Category: Worth the Drive
The Vietnam Veterans Memorial in Little Rock is believed to have been the first such memorial on the site of a state Capitol. Photo by Marcia Schnedler

Memorials recognize Arkansans who served, perished in Vietnam War

The youngest Arkansans who served in the Vietnam War, which ended 48 years ago, are now senior citizens. They rank as the most deeply aware visitors to the Vietnam veterans memorials displayed across the state.

These monuments have the poignant main purpose of honoring the 592 Arkansans killed and the 15 still listed as missing who served in the heart-wrenching conflict. The fighting took 58,220 American lives in all from 1959 to 1975.

Also saluted by the memorials are all The Natural State men and women who served military duty in Southeast Asia. So are the numerous others stationed elsewhere during those tempestuous years in the Army, Air Force, Navy, Marines and Coast Guard.

Some sites focus entirely on Vietnam veterans. Others include Vietnam along with other U.S. wars going back to the American Revolution of the late 18th century.

Veterans Day, which falls on Nov. 11, is a fitting time to honor heroes and visit these memorials.

Capitol commemoration

At the southeast corner of the Arkansas state Capitol grounds in Little Rock, all the state’s Vietnam veterans are honored at an impressive monument. Designed by Stephen Gartmann, it is believed to have been the first such memorial on the site of a state Capitol.

A Vietnam War-era jet fighter is on display at the Rogers Executive Airport. Photo by Marcia Schnedler

For the monument’s dedication in 1987, U.S. Vietnam commander and retired Army Gen. William C. Westmoreland pushed a disabled veteran of the war in a wheelchair during a parade in downtown Little Rock.

Statewide salutes

Bella Vista is the location for one of the most elaborate memorials in the state. Created by the Veterans Council of Northwest Arkansas, it honors veterans of all U.S. conflicts, from the American Revolution to the present-day war on terrorism. Sixty-three plaques on a curving wall recount all the history; the Vietnam section includes three illustrations of soldiers in combat scenes.

The Veterans Wall of Honor in Bella Vista pays homage to veterans from all U.S. conflicts. Photo by Marcia Schnedler.

Monuments on courthouse lawns usually list the names of county residents who died in Vietnam. Three Van Buren County men lost in the war are identified on the plaque in Clinton, and two are listed from Conway County at the Morrilton memorial. In Van Buren, the courthouse
monument honors 16 Crawford County war fatalities, while 21 Sebastian County names appear in Fort Smith.

A few memorials carry inscriptions that are almost poetic in their sentiments. This is the wording on the plaque at the entrance to Rogers Executive Airport, where a Vietnam-era jet fighter and combat helicopter suspended on poles add to the military feel of the setting:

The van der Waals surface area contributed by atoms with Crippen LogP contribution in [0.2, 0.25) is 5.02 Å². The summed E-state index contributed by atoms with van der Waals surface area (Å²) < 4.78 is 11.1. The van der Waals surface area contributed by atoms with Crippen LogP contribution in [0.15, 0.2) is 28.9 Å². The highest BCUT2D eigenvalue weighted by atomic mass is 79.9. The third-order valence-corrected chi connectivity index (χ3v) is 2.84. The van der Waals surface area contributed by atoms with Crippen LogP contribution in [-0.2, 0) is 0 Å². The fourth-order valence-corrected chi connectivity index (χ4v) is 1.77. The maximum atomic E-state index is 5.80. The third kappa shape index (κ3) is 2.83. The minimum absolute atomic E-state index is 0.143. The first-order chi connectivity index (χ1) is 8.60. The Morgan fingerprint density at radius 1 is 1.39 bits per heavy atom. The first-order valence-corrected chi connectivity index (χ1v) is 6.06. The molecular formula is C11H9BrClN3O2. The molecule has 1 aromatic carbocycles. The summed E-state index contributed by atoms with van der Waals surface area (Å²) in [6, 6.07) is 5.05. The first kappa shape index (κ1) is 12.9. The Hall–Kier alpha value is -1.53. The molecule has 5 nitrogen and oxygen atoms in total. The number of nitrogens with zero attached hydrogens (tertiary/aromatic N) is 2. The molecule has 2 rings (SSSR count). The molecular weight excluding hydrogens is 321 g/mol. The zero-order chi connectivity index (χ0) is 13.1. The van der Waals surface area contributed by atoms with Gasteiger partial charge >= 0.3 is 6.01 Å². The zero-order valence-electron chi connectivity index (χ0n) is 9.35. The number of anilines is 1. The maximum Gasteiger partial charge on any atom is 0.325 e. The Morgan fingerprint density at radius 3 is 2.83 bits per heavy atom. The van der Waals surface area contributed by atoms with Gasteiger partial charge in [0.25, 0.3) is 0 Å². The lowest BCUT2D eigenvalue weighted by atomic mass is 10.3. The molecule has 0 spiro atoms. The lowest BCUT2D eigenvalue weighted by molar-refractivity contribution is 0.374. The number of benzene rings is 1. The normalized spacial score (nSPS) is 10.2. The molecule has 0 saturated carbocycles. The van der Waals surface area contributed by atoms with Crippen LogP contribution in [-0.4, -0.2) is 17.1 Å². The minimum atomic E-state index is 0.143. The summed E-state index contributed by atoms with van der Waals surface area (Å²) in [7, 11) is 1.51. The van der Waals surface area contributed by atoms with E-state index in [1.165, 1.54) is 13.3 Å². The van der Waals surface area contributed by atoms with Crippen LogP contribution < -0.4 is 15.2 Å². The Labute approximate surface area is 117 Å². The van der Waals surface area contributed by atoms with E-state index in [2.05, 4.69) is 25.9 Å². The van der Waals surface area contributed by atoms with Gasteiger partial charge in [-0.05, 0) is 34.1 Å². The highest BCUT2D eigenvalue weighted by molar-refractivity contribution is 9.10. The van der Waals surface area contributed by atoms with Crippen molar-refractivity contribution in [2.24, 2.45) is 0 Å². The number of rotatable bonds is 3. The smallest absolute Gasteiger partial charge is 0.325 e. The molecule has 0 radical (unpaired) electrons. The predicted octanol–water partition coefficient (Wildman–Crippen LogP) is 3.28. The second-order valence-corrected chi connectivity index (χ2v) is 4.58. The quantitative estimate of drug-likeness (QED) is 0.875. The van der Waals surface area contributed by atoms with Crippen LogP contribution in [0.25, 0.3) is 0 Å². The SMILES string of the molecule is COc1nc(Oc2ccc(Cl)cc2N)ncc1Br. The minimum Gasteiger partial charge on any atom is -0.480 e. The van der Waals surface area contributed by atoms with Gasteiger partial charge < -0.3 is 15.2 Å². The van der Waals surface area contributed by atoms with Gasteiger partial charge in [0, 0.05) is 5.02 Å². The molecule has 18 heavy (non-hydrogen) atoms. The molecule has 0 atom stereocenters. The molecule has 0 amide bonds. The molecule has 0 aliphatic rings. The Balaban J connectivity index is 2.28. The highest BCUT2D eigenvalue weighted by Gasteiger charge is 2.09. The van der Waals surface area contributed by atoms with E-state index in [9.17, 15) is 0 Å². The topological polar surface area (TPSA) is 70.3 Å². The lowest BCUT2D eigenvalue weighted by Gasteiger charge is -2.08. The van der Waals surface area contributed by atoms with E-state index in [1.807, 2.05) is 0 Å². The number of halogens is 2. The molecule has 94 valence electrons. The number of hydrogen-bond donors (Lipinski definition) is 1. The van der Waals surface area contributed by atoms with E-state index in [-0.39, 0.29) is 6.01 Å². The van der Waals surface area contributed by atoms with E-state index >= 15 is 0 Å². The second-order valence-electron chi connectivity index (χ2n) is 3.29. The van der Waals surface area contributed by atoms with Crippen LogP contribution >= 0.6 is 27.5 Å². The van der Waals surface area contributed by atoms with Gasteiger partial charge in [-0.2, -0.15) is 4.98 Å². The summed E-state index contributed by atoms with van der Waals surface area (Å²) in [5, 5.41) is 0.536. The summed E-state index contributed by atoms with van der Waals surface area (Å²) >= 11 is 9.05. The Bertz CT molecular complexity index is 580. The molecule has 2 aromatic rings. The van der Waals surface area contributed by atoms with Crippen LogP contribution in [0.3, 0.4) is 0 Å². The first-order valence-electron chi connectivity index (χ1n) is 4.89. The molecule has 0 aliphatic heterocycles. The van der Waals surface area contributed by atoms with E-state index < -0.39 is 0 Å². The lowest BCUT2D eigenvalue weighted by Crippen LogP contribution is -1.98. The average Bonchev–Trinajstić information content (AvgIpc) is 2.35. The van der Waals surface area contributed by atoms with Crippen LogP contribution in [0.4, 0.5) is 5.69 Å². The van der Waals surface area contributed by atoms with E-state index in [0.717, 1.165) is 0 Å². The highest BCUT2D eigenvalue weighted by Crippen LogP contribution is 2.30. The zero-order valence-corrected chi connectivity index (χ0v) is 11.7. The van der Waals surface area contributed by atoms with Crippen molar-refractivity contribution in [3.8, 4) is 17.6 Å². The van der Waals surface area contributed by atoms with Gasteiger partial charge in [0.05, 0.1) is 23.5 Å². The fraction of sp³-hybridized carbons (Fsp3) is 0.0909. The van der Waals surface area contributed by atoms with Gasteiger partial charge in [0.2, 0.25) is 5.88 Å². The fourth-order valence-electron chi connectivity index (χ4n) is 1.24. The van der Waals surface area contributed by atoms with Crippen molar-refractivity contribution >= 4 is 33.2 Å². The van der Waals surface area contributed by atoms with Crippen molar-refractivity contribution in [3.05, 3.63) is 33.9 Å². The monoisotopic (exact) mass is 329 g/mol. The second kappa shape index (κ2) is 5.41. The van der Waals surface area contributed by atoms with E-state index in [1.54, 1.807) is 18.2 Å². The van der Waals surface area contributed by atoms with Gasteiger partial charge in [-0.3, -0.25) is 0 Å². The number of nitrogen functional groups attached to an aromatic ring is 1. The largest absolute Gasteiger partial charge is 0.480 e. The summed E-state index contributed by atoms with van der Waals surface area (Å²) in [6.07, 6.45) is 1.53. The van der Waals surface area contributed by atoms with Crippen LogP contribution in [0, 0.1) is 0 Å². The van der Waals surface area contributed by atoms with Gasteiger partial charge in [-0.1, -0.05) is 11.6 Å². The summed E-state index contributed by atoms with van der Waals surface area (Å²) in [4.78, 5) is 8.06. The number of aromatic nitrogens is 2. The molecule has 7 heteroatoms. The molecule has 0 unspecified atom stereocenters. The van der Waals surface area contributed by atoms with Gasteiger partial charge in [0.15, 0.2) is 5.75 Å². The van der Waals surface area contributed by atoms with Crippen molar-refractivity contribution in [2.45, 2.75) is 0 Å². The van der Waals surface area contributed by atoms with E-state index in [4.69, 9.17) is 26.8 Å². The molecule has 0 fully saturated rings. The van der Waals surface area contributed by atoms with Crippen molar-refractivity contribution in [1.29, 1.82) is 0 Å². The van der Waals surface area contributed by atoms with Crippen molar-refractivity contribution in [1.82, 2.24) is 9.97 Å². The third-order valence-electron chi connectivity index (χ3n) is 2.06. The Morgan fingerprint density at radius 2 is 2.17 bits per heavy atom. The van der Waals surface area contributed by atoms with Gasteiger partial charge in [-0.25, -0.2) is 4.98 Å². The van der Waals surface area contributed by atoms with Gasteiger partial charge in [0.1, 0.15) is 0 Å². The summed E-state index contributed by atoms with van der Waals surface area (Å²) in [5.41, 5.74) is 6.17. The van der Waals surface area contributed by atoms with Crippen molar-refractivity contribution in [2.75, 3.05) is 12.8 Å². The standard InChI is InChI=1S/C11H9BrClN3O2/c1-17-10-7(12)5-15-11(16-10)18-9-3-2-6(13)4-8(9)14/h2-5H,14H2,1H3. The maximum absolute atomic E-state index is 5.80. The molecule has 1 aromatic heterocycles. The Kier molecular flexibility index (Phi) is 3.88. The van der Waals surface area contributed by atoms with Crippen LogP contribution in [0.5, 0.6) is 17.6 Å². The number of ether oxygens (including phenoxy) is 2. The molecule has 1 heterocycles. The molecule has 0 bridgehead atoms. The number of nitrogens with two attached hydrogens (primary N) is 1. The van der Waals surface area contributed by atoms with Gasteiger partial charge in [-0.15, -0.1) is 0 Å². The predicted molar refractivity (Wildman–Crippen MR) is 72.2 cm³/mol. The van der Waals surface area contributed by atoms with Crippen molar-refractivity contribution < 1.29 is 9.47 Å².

Sixteen veterans from Crawford County are memorialized on a monument in Van Buren. Photo by Marcia Schnedler

“This memorial was erected in memory of the young individuals who went to war as kids and lost their youthful dreams, and some their lives, for a cause — freedom and honor — and came back as men with the horrors of war instilled in every fiber of their being and were never given the respect and honor they so dearly deserved from the public or the United States government.

A wish for peace is embedded in the inscription on the lawn of the Sebastian County Courthouse in Fort Smith. The monument’s message offers this praise to the county’s Vietnam veterans:

“In a controversial, complex and diverse struggle, they answered the call of their country in a manner consistent with the finest traditions of our homeland. Your brothers and sisters pay homage to your efforts and sacrifice in the sincere belief that your sacrifice will one day, ultimately, allow men to live as brothers and peace reign everywhere. We will never forget you.”

Arkansas Vietnam War Project

The memories of Arkansans who served in the Vietnam War are being preserved as oral histories in the Arkansas Vietnam War Project, organized by the Butler Center for Arkansas Studies. So far, 56 veterans have been interviewed and recorded, according to Brian Robertson, who directs the effort.

“Even though there was a lot of turmoil around the Vietnam War, I think it is important that we not only honor but also remember our veterans’ service,” Robertson says. “The majority of the people who went over there did not ask to be sent there. They were simply doing what their country asked of them.”

The project is seeking more veterans to interview. Anyone who’d like to take part can contact Robertson at

Where to visit the memorials

These are among the cities with monuments honoring Arkansas veterans of the Vietnam War. The locations at courthouses and elsewhere are detailed in the Encyclopedia of Arkansas:

  • Bella Vista
  • Blytheville
  • Clinton
  • Fort Smith
  • Little Rock
  • Morrilton
  • Paris
  • Rogers
  • Searcy
  • Van Buren